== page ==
Human Rights in Iran: The Abuse of Cultural Relativism

By Reza Afshari | Go to book overview

Chapter 10
Official Responses to the United Nations
Countering the Charges of Violations in the 1980s

In their earlier responses to the UN’s inquiries, reports, and resolutions, the Iranian regime’s diplomats vacillated between ideological/religious exaltations and outright denials that were sometimes expressed in a calmer, bureaucratic language. Perhaps the most salient feature of the first period (1980s) was the use of inflammatory rhetoric, denouncing the United States and its European allies for sponsoring critical resolutions on human rights violations in Iran. The hysteric Islamist political discourse for domestic consumption largely shaped the diplomatic responses to the international community.

Two examples will suffice to show the tone of the official responses in the early years of the Islamic Republic. One was meant to counter the charge that the Islamic Republic used boys not yet mature enough for military service, in its human wave attacks against the Iraqi aggressors. A diplomat expounded on the virtue of suffering and martyrdom: “It was an honour for their country that those young people had become sufficiently mature to understand the seriousness of their country’s situation. Their heroism and enthusiasm were based on the notion of martyrdom, which materialists were unable to understand. Martyrdom formed part of the ideology of the struggle by the Iranian people against imperialism and colonialism, as had always been the case in the Muslim world.”1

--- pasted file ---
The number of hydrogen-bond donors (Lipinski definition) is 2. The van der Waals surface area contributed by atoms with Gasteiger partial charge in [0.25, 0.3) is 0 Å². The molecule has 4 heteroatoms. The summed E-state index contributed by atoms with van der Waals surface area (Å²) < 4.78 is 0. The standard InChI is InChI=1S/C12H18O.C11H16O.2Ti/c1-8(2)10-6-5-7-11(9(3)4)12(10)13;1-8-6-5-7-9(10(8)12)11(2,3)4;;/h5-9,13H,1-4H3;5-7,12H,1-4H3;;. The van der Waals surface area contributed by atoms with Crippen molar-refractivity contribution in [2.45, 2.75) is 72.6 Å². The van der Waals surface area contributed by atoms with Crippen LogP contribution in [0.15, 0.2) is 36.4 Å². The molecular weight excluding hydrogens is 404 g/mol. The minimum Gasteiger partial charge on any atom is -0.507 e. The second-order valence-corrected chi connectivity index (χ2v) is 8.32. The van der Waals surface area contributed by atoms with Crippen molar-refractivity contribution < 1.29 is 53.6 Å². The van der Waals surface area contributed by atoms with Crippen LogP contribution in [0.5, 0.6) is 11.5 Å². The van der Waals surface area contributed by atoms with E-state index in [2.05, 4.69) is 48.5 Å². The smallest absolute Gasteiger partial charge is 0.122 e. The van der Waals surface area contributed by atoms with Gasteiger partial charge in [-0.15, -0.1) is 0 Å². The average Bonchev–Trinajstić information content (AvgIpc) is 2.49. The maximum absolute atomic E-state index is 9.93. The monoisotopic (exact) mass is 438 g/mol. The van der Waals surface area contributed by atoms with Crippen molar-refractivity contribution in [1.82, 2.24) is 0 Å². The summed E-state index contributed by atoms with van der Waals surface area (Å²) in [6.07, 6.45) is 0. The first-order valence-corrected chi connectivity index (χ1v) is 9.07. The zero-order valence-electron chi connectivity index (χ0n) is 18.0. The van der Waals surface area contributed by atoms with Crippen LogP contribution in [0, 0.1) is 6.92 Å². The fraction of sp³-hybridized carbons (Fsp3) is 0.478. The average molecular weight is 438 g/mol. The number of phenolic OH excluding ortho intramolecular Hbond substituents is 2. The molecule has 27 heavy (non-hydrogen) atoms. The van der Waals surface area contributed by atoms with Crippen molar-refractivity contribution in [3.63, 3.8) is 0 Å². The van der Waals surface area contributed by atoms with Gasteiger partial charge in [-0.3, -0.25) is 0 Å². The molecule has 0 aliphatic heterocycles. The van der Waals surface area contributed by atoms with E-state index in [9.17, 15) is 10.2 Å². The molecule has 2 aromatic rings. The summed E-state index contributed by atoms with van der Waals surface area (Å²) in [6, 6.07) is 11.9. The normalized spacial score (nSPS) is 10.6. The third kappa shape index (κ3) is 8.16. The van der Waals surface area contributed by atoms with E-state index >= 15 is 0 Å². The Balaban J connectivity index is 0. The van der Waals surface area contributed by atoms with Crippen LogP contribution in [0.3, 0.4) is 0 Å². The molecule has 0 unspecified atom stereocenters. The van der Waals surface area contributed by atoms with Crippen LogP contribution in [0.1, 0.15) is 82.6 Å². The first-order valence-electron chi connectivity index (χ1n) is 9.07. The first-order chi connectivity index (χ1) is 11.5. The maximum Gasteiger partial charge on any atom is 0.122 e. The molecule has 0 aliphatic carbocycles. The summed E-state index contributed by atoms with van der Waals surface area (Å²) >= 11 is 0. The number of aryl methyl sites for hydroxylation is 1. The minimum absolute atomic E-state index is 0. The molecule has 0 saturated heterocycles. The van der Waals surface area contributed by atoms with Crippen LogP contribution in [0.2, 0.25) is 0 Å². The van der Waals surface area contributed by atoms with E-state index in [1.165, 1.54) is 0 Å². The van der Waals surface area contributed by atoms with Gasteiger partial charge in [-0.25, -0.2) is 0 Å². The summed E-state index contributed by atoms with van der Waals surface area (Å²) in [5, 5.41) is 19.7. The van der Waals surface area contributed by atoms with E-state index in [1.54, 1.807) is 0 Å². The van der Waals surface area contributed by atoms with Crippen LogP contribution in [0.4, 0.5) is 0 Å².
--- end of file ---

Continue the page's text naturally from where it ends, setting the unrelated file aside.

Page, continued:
Most likely the language remained incomprehensible to his Western interlocutors and international human rights monitors. A more bureaucratic response that contradicted the first one came from Iran’s Permanent Mission to the United Nations, rejecting the allegation that the use of children in the war was “an established practice or one that is encouraged by the Government.” The practice was an honor, but the government did not encourage it! The second response was meant to counter the charges of torture: “Detainees, and more particularly persons imprisoned for espionage,

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